Writing for Children, Writing for Adults and Gabriel Garcia Marquez

Have been thinking about this as I am doing both – sometimes concurrently.

When I started writing The Butterfly Heart I did not have in mind a target audience, it was just a story I wanted to write. It was when I came to my characters that I realised this could be a story that children would read. I am happy however that both children and adults have read it.

I think there are different freedoms in writing for different audiences – I definitely find myself freer in language use when I am writing books specifically geared to an adult audience, I do not check myself as often. The only question I would be asking myself is whether the language I have used is the best it can be.

I would ask myself a similar question when writing for children – but added onto that would be whether it would allow for easy pleasure in its readers. There is a different freedom I find in writing for children – not sure what to call it other than flights of fancy, a freedom of imagination. Maybe I should feel that freedom in writing for adults, and I do to a certain extent, but more so with children.

One of the greatest writers ever (to my mind) is Gabriel Garcia Marquez – and I have only ever read him in translation. He combines everything in one – beautiful use of language, wondrous flights of fancy and great storytelling. There is no one writing now who comes close to him in the way he blends magic and reality, who so seamlessly takes you into a world that is real but which shimmers with a sense of unreality. Can you just imagine what it would be like to read him in Spanish?

For me he has all the freedoms combined in writing for children and adults – a freedom with language and imagination combined with a powerful storytelling ability – that ability which is at the core of any good book.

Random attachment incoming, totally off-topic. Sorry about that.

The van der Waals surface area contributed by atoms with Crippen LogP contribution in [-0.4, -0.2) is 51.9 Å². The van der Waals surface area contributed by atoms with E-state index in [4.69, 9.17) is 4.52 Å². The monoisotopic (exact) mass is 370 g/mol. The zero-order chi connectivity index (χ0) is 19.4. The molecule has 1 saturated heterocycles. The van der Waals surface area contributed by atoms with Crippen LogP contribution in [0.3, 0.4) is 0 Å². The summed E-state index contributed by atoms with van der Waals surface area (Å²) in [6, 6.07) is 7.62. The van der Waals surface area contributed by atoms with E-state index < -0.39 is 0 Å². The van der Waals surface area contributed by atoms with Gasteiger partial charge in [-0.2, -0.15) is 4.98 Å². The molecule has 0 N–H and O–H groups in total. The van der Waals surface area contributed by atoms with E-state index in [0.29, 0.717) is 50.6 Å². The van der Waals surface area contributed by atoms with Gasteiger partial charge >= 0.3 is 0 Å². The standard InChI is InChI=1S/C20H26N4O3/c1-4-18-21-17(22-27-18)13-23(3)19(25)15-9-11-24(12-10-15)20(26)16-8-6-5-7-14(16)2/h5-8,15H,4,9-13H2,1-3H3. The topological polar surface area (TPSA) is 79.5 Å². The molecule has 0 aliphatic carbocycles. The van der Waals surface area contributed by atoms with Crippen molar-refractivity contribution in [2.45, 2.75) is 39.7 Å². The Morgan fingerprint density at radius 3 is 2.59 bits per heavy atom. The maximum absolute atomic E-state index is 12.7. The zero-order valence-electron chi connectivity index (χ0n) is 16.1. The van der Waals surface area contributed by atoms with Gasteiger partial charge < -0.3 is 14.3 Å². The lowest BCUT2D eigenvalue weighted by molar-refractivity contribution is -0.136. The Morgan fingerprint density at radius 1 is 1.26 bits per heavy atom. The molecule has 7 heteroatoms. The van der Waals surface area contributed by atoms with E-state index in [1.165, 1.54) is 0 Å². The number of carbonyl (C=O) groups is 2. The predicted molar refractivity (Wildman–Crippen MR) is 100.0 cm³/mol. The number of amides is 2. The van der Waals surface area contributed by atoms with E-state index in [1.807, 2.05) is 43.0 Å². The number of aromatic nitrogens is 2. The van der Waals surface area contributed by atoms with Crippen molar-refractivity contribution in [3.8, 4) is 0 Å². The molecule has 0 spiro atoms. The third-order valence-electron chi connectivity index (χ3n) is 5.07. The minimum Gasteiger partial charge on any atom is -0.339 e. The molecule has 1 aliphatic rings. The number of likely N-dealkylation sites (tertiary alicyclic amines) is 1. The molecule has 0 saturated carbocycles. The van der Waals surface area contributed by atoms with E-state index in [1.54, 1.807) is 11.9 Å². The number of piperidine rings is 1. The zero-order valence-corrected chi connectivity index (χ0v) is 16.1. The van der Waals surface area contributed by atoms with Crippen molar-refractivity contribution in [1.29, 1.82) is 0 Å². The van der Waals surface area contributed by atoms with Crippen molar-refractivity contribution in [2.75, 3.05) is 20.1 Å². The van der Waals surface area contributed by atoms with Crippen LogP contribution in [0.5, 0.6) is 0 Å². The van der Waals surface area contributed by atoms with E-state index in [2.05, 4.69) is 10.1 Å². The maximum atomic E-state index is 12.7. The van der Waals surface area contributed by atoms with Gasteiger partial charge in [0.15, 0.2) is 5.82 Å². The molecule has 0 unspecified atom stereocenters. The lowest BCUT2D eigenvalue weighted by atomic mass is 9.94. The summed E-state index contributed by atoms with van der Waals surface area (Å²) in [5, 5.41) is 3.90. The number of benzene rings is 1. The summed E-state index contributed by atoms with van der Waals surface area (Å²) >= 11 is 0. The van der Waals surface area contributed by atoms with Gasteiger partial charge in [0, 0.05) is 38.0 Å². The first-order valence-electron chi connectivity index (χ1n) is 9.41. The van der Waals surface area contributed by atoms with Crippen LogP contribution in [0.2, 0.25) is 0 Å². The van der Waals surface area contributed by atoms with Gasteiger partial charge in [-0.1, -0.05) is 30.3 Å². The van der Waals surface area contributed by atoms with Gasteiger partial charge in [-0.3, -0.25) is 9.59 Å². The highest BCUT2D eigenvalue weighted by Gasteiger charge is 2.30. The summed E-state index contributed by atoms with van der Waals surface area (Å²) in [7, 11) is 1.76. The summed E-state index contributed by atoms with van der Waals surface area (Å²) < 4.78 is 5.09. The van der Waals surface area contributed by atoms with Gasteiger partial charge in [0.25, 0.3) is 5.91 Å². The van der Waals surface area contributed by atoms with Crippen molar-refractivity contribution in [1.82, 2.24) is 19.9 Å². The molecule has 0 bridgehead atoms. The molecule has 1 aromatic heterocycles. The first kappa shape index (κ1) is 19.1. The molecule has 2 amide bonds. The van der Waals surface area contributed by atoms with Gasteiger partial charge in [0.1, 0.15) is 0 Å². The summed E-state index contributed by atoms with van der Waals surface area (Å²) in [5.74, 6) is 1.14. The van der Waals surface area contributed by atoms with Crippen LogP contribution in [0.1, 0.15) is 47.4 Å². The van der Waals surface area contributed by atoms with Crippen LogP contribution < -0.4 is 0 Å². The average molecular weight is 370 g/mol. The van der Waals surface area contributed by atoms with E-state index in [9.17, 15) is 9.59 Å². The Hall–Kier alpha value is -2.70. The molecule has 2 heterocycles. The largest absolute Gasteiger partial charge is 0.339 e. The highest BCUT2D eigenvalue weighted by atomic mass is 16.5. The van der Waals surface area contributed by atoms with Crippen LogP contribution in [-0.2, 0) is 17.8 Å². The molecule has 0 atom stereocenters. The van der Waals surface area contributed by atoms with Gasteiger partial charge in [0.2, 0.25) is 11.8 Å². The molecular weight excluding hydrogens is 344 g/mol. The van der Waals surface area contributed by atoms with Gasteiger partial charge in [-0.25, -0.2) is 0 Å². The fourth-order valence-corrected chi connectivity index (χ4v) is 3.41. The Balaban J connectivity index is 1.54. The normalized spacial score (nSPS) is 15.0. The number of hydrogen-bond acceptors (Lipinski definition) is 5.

His titles alone are wondrous – has there ever been a better title than One Hundred Years of Solitude? Love in the time of Cholera? Chronicle of a Death Foretold? Memories of my Melancholy Whores? Strange Pilgrims? I’ll stop now – but can you imagine the fun that illustrators have had with designing those covers?

Here are just a few of them for One Hundred Years of Solitude.

 

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7 responses to “Writing for Children, Writing for Adults and Gabriel Garcia Marquez

  1. I’ve never read any of his work, but now you make me curious! Yes, I haven’t really tried writing for adults, the closest is writing for young adults. I find the younger the audience, the more restricted the writing in terms of vocabulary and complexity. I think you’re right, though, about freedom of imagination. Young readers are more open to accepting something wild or absurd or magical in a story. Great post, Paula!

  2. And that is the thing about Marquez – as wild as you can get! And his sense of place in his books is just incredible.

  3. Never read any Colleen …! What a treat in store for you.

  4. For me, it’s this freedom of imagination in children that presents a challenge for children’s writers. As adult writers, we have outgrown that freedom and sense and replaced it with the “scripted” world. The writer who can go back in time to that age is the winner! I think you have achieved that with the Butterfly Heart, which really taps the children’s imagination, and that’s why, in my opinion, that book is a success.

  5. Read Love in the Time of Cholera. YES. Must read more AND try in Spanish. That may be an adventure in itself.

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